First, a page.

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Dark Lord of Derkholm Paperback – April 10, 2001
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Groups of tourists, called Pilgrim Parties and organized by the cold-hearted profiteer Mr. Chesney, take a portal to the magical realm, where they are shepherded about the countryside by a wizard guide. Mr. Chesney sets the rules, such as that all wizard guides must have long white beards--even 14-year-old Blade--and every Party gets to "slay" the Dark Lord. No wizard wants to be chosen as the year's Dark Lord, because Mr. Chesney demands large battles that cause great devastation in the local villages and farms, and he doesn't pay very well, but he does have a captive demon to enforce his will. This year, things are going especially badly for the chosen Dark Lord, Derk. He can't seem to keep his evil forces on the right track, despite help from his son Blade, his daughter Shona the bard, and his griffin sons and daughters. His chief aide, Barnabas, is drinking heavily and muddling his spells. And the dwarfs are taking their baskets of gold as tribute to the one they say is the real Dark Lord--Mr. Chesney.
Jones spoofs many of the trappings of fantasy epics, while at the same time portraying a family, with its surface squabbles and underlying love, through a rollicking and somewhat unwieldy story. Her messages about exploitation and responsibility come through clearly. Although not as tightly focused as some of her earlier novels, the galloping pace makes Dark Lord of Derkholm a quick, fun read for her numerous fans. --Blaise Selby --This text refers to an out of print or unavailable edition of this title.
From Publishers Weekly
Copyright 1998 Reed Business Information, Inc. --This text refers to an out of print or unavailable edition of this title.
Top Customer Reviews
I think the book is not just great fun, but it has its darker side. In fact, I see this as one of Jones' grimmest books, which is odd because many people approach a book by Jones assuming they were written for pre-teens and only pre-teens and that they are good fun. Sadly, it is when readers attempt to put a work like Dark Lord into neat boxes such as "Juvenile Fantasy (TM) (R) (C)" when they find that her books wi ll tear its way out of hard-and-fast categories and bite them squarely in their bottoms.
It is easy to see that this is where most of the negative criticisms on this page come from. Having said that, dismissing this book as overcomplicated and vague is simply absurd if one realizes that her books were meant to be very unusual, fleeting, and surreal.
In fact, the author herself states in several interviews that the reason she writes the way she does and gets away with it is that generally, pre-teens have the easiest time accepting fantastic worlds and ultimately the best minds for cracking a difficult plot like Dark Lord's.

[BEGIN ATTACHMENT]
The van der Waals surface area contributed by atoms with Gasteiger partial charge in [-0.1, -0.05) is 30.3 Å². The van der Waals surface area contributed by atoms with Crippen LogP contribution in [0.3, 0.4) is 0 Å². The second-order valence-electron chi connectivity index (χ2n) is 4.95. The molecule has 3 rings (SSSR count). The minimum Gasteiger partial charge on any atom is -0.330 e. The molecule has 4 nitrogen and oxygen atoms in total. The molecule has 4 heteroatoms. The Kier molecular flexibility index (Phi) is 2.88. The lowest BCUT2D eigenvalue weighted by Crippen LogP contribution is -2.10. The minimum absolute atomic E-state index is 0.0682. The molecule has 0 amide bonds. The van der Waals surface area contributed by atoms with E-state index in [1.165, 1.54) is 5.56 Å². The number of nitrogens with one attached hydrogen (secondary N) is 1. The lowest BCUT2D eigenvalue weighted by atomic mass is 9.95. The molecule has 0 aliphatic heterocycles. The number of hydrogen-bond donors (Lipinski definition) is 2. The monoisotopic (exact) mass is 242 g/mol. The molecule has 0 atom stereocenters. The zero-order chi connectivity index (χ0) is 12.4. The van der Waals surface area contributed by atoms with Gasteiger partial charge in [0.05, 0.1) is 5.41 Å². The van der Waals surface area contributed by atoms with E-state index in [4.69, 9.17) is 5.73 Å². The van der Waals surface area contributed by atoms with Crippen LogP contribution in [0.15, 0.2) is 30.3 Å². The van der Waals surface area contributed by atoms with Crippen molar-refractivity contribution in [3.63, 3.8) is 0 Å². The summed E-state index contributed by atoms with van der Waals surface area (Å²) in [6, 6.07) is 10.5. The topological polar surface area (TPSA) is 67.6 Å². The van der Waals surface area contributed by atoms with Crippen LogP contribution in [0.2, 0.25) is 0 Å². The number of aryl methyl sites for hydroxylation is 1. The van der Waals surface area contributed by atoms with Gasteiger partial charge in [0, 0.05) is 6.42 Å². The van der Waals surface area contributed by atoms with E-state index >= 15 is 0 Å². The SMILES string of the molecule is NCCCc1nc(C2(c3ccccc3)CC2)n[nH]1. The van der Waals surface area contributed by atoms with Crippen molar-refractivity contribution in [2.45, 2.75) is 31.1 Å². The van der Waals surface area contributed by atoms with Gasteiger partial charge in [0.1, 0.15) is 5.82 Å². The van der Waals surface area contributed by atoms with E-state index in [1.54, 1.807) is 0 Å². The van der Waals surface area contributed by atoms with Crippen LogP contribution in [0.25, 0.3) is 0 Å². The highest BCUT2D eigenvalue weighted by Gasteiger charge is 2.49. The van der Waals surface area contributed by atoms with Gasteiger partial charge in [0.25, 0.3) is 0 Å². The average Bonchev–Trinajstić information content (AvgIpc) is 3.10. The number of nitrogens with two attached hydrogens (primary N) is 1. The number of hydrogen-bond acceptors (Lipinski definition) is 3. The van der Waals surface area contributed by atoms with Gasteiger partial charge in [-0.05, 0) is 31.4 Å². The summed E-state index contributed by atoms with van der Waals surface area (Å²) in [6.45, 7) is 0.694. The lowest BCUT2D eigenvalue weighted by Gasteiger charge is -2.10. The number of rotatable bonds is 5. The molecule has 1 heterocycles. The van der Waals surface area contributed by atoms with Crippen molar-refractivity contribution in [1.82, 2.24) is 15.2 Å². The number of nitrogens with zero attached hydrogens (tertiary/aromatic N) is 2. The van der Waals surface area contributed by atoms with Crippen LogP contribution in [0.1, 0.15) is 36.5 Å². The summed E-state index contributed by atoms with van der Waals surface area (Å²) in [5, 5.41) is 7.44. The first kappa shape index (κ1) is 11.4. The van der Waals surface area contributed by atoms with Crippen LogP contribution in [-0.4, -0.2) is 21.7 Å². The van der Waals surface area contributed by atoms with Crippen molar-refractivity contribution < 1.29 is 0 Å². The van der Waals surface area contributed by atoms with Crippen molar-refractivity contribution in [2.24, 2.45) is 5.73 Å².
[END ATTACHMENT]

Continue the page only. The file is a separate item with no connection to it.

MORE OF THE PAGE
"Children are used to making an effort to understand."
--Article in The Medusa by DWJ
"I...relied on my readers having the nous to pick up the situation as they went along...Adults are different. They need me to do all that for them."
Having said all that, this is a wonderful book that, after having bored myself to death with the likes of Melanie Rawn, David Drake, Eldon Thompson, and David Gemmel, I come back to read again and again.Read more ›
I was especially intrigued by the idea of a human family with griffin children. I think that was my favorite thing about the book. I also enjoyed the sarcastic geese and the Friendly Cows, and all the other animals.
The whole exploitation thing was well done. When I was reading about how everyone had to change their lives around and knock down towns and things for the tours, I said to my husband, "This reminds me of the Olympics!" (We just drove through Salt Lake City recently and didn't enjoy the experience).
I didn't think the gang rape scene was too bad--you get that idea, but it doesn't actually SAY that Shona was raped (Shona, not Sukey). The whole business with the soldiers was all very creepy and unpleasant.
I gave this book 4 stars because it is a bit disjointed and hard to follow at times, and ends with a pretty serious deus-ex-machina. Jones has a tendency to end her books (from what I've read so far) with great earth-shattering changes that happen all at once. At least the demons and the gods had been established earlier in the story, so they didn't just come out of nowhere.
Most Recent Customer Reviews
This is a great book, where all the conventions of sci fi fantasy, with thieves, griffins, dark lords etc are seen from the point of view of a hard working world tasked with... Read morePublished 3 months ago by Mia
What can I say. This is a great story and Diana Wynne Jones never lets you down.Published 4 months ago by STEVE
This book is amazing. I am only writing this review because you have to to give it five stars. 20th wordPublished 6 months ago by Melanie Jensen
Great kid's book. Plot moves a bit more abruptly than adults are used to, but kids love it and it's still fun to read as an adult. Read morePublished 7 months ago by G Hiles
I haven't read a bad Diana Wynne Jones book yet. I can't wait to read the rest of the series.Published 9 months ago by Regina S.
I think Diana Wynne Jones is an incredibly talented writer, and has a vivid and crazy imagination. But she is inconsistent. Read morePublished 12 months ago by TZ
It did not proceed at a very good pace and was somewhat scattered.Published 14 months ago by cathlene l. young